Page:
My heart has often been too full to speak or take any notice I am sure you know I love you well enough to believe that I mind your sufferings nearly as much as I should my own & I find the only relief to my own mind is to take it as from God’s hand, & to try to believe that all suffering & illness is meant to help us to exalt our minds & to look forward with hope to a future state. When I see your patience, deep compassion for others self command & above all gratitude for the smallest thing done to help you I cannot help longing that these precious feelings should be offered to Heaven for the sake of your daily happiness. But I find it difficult enough in my own case. I often think of the words “Thou shalt keep him in perfect peace whose mind is stayed on thee.” It is feeling & not reasoning that drives one to prayer. I feel presumptuous in writing thus to you.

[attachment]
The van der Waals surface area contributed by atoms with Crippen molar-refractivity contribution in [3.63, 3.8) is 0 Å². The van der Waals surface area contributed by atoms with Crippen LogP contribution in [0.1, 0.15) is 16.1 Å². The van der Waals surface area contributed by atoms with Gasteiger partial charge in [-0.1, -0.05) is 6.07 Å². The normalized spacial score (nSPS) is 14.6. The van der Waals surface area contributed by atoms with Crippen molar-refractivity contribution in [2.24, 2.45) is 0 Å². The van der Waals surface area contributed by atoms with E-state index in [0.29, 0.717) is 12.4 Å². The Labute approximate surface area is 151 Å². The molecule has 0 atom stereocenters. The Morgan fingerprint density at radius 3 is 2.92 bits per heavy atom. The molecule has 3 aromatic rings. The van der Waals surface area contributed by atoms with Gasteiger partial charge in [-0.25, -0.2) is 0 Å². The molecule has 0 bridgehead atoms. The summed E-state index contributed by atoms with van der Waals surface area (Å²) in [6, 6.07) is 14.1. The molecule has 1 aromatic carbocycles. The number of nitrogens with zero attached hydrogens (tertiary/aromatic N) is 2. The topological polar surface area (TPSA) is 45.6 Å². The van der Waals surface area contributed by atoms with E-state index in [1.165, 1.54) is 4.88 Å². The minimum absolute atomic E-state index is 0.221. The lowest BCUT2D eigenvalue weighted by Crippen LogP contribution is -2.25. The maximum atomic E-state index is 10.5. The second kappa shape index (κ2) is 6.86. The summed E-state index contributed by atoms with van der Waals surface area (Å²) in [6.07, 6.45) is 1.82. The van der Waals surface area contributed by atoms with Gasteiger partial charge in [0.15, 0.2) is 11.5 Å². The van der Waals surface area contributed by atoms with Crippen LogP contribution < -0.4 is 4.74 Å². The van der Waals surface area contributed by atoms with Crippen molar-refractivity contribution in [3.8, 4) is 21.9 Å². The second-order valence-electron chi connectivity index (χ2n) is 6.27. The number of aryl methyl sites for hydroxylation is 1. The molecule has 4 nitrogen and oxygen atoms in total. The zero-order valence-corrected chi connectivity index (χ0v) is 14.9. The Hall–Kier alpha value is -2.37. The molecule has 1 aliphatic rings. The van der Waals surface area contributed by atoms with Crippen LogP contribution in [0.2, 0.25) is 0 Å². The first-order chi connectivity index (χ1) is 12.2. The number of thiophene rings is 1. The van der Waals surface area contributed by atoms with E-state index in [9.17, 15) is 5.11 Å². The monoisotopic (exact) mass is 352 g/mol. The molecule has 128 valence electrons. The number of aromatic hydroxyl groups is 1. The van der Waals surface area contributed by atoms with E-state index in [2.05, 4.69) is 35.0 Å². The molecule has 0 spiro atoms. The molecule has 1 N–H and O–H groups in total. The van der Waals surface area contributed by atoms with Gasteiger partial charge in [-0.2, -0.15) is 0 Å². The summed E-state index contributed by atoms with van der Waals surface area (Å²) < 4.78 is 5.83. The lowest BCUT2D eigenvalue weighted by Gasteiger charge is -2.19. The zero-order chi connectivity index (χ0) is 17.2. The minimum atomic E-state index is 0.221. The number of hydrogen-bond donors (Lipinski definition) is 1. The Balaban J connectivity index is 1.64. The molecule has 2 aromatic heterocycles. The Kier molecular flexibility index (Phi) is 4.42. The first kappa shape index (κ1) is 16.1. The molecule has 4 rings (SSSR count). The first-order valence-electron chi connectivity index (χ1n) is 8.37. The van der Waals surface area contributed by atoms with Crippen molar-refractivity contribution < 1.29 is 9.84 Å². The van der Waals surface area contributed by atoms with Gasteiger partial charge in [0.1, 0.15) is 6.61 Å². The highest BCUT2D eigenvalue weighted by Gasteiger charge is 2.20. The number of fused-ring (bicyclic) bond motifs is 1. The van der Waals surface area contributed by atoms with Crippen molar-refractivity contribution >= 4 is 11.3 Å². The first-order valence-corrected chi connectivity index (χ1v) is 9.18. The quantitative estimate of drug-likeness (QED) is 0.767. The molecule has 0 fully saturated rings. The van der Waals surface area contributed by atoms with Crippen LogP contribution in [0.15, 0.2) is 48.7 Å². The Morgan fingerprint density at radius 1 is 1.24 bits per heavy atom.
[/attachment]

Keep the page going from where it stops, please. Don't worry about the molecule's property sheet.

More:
I feel in my inmost heart your admirable qualities & feelings & all I would hope is that you might direct them upwards, as well as to one who values them above every thing in the world. I shall keep this by me till I feel cheerful & comfortable again about you but it has passed through my mind often lately so I thought I would write it partly to relieve my own mind.

Could your words, like these, soothe and subdue the sorrow and wretchedness latent to the bands of mortality? Are you prepared, for the sake of your husband, to try?

I ran into an acquaintance last evening, quite by accident. Her countenance is fair, but her faith questionable and while she brims with energy, all too often it seems inappropriately and inordinately flirtatious. She is the kind that will show attention to anyone, and although any man likes a little attention shown, I sat with her and her cousin for the better part of an hour primarily out of courtesy. She regaled with stories of skinny-dipping and strip-poker, the bars she’s visited and her wild days of drinking, sex and partying. She wanted a picture with me, and sat far too close to get one. She exclaimed how she was looking for a nice guy, and only half-jokingly holding out for Tim Tebow. I asked if he wasn’t looking for the type of girl that’s been waiting for him, which clearly gave her pause. It’s perplexing that a woman should live her wild years and then entertain the hopes that the nice guys she’s sidelined for years in deference to her own pleasure will now be waiting for her.